Memorial Day is a federal holiday celebrated on the last Monday in May each year to remember those who have died in active military service. The long weekend marks the start of the summer vacation season.
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Memorial Day was originally called Decoration Day, and was first proclaimed by General John Logan on 5 May 1868 to honor the soldiers who died during the American Civil War. The beginning of General John Logan’s order begins:
“The 30th day of May, 1868, is designated for the purpose of strewing with flowers or otherwise decorating the graves of comrades who died in defense of their country during the late rebellion, and whose bodies now lie in almost every city, village, and hamlet churchyard in the land. In this observance no form or ceremony is prescribed, but posts and comrades will in their own way arrange such fitting services and testimonials of respect as circumstances may permit.” – General Order No. 11
Decoration Day was observed in 17 states in 1868. Maine became the first state to declare a legal holiday for the day in 1874, followed by Massachusetts in 1881. Other northern states followed. By the end of the Great War (World War I), Memorial Day was a legal holiday in most northern states and a handful of southern states including Alabama, Florida, Georgia, Mississippi, and North and South Carolina (though the day was marked on different dates in these states).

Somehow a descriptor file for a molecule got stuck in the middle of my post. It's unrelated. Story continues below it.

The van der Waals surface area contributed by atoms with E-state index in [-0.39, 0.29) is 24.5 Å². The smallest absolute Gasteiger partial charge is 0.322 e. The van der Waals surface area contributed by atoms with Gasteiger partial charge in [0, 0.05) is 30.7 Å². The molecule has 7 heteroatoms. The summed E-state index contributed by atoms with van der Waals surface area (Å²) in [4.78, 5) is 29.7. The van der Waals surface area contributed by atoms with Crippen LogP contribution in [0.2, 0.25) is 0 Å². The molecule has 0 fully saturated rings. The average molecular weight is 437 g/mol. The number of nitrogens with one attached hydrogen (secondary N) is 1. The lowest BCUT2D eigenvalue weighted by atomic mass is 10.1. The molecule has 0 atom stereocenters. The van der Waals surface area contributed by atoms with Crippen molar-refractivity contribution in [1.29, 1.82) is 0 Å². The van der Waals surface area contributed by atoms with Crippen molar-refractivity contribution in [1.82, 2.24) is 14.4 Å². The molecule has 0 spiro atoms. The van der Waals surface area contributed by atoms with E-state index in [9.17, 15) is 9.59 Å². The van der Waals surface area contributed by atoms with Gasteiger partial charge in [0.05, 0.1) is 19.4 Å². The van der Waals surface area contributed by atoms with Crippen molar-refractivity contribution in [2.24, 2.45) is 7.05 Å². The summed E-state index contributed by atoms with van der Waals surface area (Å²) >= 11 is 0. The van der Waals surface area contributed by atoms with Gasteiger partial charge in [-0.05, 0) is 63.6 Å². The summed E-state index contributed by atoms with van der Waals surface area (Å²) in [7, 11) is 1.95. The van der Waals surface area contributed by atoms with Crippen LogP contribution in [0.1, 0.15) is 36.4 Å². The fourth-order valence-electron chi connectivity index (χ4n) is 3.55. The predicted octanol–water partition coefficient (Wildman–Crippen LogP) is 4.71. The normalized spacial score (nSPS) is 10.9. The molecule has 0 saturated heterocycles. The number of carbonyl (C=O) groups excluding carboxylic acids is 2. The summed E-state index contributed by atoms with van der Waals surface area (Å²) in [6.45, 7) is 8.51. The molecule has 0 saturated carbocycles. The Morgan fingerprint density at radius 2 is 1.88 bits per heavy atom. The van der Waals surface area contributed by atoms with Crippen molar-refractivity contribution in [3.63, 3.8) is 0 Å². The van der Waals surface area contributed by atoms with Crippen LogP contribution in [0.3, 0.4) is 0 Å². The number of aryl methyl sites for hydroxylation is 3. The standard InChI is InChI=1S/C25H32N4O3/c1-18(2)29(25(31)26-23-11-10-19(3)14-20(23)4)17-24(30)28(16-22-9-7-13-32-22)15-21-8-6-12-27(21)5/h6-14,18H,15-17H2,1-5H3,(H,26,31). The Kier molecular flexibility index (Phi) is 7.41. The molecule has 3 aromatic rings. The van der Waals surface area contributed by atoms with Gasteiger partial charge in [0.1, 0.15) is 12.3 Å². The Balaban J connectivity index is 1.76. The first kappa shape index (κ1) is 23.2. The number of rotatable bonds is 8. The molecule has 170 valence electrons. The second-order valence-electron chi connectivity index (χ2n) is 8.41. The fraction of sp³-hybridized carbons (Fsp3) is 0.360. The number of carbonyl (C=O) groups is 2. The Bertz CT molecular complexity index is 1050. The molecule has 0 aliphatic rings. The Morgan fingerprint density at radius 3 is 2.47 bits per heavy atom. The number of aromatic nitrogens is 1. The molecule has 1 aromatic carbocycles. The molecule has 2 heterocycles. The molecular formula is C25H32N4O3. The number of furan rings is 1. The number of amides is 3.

The holiday became popularly known as Memorial Day by the late 19th century and its scope gradually expanded to remember the deceased veterans of all the wars fought by American forces. In a newspaper article from 1899 titled “Memorial Day of the Future”, General Marcus P. Miller writes that the Memorial Day serves to remember all those soldiers, from all across the United States, who have fought and died in the Spanish war, in Cuba, Puerto Rico, as well as the Philippines.
With the passage of the National Holiday Act (or Uniform Monday Holiday Act; Public Law 90-363) in 1968, Memorial Day was given the floating date of the last Monday in May across the country starting in 1971.
The Memorial Day weekend is three days long for most people since many companies close for the holiday. It is the unofficial beginning of the summer vacation season that lasts until the first Monday in September, which is Labor Day.
There are numerous traditions followed on Memorial Day. One is the U.S. flag quickly being raised to the tops of flagpoles, then slowly lowered to half-mast, and then raised again to full height at noon. The time at half-mast is meant to honor the million-plus fallen U.S. soldiers who have died for their country over the years. Re-raising the flag is meant to symbolize the resolve of the living to carry on the fight for freedom so that the nation’s heroes will not have died in vain.
It is also very common for people across the country to visit military cemeteries at this time of year to decorate the graves. Small American flags, flowers, and wreathes are commonly placed by the tombstones.
Many wear or put on display red poppies on this day. This tradition grew out of the famous poem by Canadian John McCrae known as “In Flander’s Fields,” which he was inspired to write upon seeing red poppies growing over the graves of World War I soldiers.